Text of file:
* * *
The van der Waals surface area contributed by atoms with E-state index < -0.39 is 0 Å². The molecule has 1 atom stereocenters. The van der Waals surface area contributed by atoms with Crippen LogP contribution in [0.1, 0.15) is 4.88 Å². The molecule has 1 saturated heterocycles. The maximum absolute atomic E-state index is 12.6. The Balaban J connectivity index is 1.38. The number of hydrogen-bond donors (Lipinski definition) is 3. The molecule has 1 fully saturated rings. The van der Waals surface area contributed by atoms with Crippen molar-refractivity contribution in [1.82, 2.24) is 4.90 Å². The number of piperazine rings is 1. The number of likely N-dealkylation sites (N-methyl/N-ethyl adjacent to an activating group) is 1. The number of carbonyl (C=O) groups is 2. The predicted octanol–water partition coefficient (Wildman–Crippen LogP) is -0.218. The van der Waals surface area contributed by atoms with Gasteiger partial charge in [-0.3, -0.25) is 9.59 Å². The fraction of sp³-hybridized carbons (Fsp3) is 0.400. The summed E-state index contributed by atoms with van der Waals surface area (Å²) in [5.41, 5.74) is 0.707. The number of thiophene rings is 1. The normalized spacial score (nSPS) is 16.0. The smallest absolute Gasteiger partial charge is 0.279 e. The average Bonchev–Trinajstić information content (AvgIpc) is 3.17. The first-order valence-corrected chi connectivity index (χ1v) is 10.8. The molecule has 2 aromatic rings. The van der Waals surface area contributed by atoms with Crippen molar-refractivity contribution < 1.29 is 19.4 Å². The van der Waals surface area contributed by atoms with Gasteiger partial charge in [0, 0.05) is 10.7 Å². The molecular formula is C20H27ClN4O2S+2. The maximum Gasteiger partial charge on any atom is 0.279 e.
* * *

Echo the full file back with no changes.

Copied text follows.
The van der Waals surface area contributed by atoms with E-state index < -0.39 is 0 Å². The molecule has 1 atom stereocenters. The van der Waals surface area contributed by atoms with Crippen LogP contribution in [0.1, 0.15) is 4.88 Å². The molecule has 1 saturated heterocycles. The maximum absolute atomic E-state index is 12.6. The Balaban J connectivity index is 1.38. The number of hydrogen-bond donors (Lipinski definition) is 3. The molecule has 1 fully saturated rings. The van der Waals surface area contributed by atoms with Crippen molar-refractivity contribution in [1.82, 2.24) is 4.90 Å². The number of piperazine rings is 1. The number of likely N-dealkylation sites (N-methyl/N-ethyl adjacent to an activating group) is 1. The number of carbonyl (C=O) groups is 2. The predicted octanol–water partition coefficient (Wildman–Crippen LogP) is -0.218. The van der Waals surface area contributed by atoms with Gasteiger partial charge in [-0.3, -0.25) is 9.59 Å². The fraction of sp³-hybridized carbons (Fsp3) is 0.400. The summed E-state index contributed by atoms with van der Waals surface area (Å²) in [5.41, 5.74) is 0.707. The number of thiophene rings is 1. The normalized spacial score (nSPS) is 16.0. The smallest absolute Gasteiger partial charge is 0.279 e. The average Bonchev–Trinajstić information content (AvgIpc) is 3.17. The first-order valence-corrected chi connectivity index (χ1v) is 10.8. The molecule has 2 aromatic rings. The van der Waals surface area contributed by atoms with Crippen molar-refractivity contribution < 1.29 is 19.4 Å². The van der Waals surface area contributed by atoms with Gasteiger partial charge in [0, 0.05) is 10.7 Å². The molecular formula is C20H27ClN4O2S+2. The maximum Gasteiger partial charge on any atom is 0.279 e.